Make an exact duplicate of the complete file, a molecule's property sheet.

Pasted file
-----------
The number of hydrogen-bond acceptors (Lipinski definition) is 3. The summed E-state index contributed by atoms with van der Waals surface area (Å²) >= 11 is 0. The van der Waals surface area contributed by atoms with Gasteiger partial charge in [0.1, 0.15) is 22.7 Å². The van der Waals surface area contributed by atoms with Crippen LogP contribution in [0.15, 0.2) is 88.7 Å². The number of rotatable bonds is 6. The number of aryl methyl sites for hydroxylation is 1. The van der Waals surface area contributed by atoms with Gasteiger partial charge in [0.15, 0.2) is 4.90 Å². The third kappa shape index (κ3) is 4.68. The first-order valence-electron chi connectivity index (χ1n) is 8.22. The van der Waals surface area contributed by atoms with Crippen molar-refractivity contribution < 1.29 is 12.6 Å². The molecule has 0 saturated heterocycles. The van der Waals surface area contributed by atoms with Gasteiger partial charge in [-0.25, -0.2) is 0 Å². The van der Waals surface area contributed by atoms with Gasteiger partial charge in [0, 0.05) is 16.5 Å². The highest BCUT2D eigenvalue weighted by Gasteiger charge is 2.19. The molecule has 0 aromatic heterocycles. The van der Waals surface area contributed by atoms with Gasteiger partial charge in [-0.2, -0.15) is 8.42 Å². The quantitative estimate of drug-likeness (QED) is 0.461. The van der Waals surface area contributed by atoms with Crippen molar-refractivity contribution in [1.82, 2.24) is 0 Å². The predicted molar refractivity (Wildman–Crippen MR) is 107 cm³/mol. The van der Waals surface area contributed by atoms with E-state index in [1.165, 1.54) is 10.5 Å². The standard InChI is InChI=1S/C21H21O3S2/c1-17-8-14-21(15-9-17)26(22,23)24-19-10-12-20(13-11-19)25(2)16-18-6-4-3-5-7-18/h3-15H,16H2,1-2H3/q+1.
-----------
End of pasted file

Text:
The number of hydrogen-bond acceptors (Lipinski definition) is 3. The summed E-state index contributed by atoms with van der Waals surface area (Å²) >= 11 is 0. The van der Waals surface area contributed by atoms with Gasteiger partial charge in [0.1, 0.15) is 22.7 Å². The van der Waals surface area contributed by atoms with Crippen LogP contribution in [0.15, 0.2) is 88.7 Å². The number of rotatable bonds is 6. The number of aryl methyl sites for hydroxylation is 1. The van der Waals surface area contributed by atoms with Gasteiger partial charge in [0.15, 0.2) is 4.90 Å². The third kappa shape index (κ3) is 4.68. The first-order valence-electron chi connectivity index (χ1n) is 8.22. The van der Waals surface area contributed by atoms with Crippen molar-refractivity contribution < 1.29 is 12.6 Å². The molecule has 0 saturated heterocycles. The van der Waals surface area contributed by atoms with Gasteiger partial charge in [-0.25, -0.2) is 0 Å². The van der Waals surface area contributed by atoms with Gasteiger partial charge in [0, 0.05) is 16.5 Å². The highest BCUT2D eigenvalue weighted by Gasteiger charge is 2.19. The molecule has 0 aromatic heterocycles. The van der Waals surface area contributed by atoms with Gasteiger partial charge in [-0.2, -0.15) is 8.42 Å². The quantitative estimate of drug-likeness (QED) is 0.461. The van der Waals surface area contributed by atoms with Crippen molar-refractivity contribution in [1.82, 2.24) is 0 Å². The predicted molar refractivity (Wildman–Crippen MR) is 107 cm³/mol. The van der Waals surface area contributed by atoms with E-state index in [1.165, 1.54) is 10.5 Å². The standard InChI is InChI=1S/C21H21O3S2/c1-17-8-14-21(15-9-17)26(22,23)24-19-10-12-20(13-11-19)25(2)16-18-6-4-3-5-7-18/h3-15H,16H2,1-2H3/q+1.